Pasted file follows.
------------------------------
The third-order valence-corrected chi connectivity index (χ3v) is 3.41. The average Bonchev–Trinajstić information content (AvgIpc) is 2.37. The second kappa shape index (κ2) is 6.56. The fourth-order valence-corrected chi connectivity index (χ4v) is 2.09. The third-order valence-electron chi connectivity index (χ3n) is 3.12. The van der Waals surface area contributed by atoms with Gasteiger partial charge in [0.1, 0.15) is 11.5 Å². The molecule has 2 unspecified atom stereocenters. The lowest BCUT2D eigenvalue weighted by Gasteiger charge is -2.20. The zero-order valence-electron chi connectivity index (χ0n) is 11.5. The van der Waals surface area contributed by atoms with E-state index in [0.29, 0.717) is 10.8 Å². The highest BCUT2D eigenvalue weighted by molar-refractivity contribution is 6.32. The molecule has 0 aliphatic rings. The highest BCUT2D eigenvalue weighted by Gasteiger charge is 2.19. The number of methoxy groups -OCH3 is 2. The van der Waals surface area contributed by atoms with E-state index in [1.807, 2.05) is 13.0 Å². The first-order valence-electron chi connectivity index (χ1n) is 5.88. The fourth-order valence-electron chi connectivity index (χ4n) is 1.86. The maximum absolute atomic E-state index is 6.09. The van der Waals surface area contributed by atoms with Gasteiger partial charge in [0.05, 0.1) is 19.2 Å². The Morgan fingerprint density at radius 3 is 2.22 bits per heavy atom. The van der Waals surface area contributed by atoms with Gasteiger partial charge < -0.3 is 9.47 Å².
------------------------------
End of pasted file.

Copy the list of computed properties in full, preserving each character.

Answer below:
The third-order valence-corrected chi connectivity index (χ3v) is 3.41. The average Bonchev–Trinajstić information content (AvgIpc) is 2.37. The second kappa shape index (κ2) is 6.56. The fourth-order valence-corrected chi connectivity index (χ4v) is 2.09. The third-order valence-electron chi connectivity index (χ3n) is 3.12. The van der Waals surface area contributed by atoms with Gasteiger partial charge in [0.1, 0.15) is 11.5 Å². The molecule has 2 unspecified atom stereocenters. The lowest BCUT2D eigenvalue weighted by Gasteiger charge is -2.20. The zero-order valence-electron chi connectivity index (χ0n) is 11.5. The van der Waals surface area contributed by atoms with E-state index in [0.29, 0.717) is 10.8 Å². The highest BCUT2D eigenvalue weighted by molar-refractivity contribution is 6.32. The molecule has 0 aliphatic rings. The highest BCUT2D eigenvalue weighted by Gasteiger charge is 2.19. The number of methoxy groups -OCH3 is 2. The van der Waals surface area contributed by atoms with E-state index in [1.807, 2.05) is 13.0 Å². The first-order valence-electron chi connectivity index (χ1n) is 5.88. The fourth-order valence-electron chi connectivity index (χ4n) is 1.86. The maximum absolute atomic E-state index is 6.09. The van der Waals surface area contributed by atoms with Gasteiger partial charge in [0.05, 0.1) is 19.2 Å². The Morgan fingerprint density at radius 3 is 2.22 bits per heavy atom. The van der Waals surface area contributed by atoms with Gasteiger partial charge < -0.3 is 9.47 Å².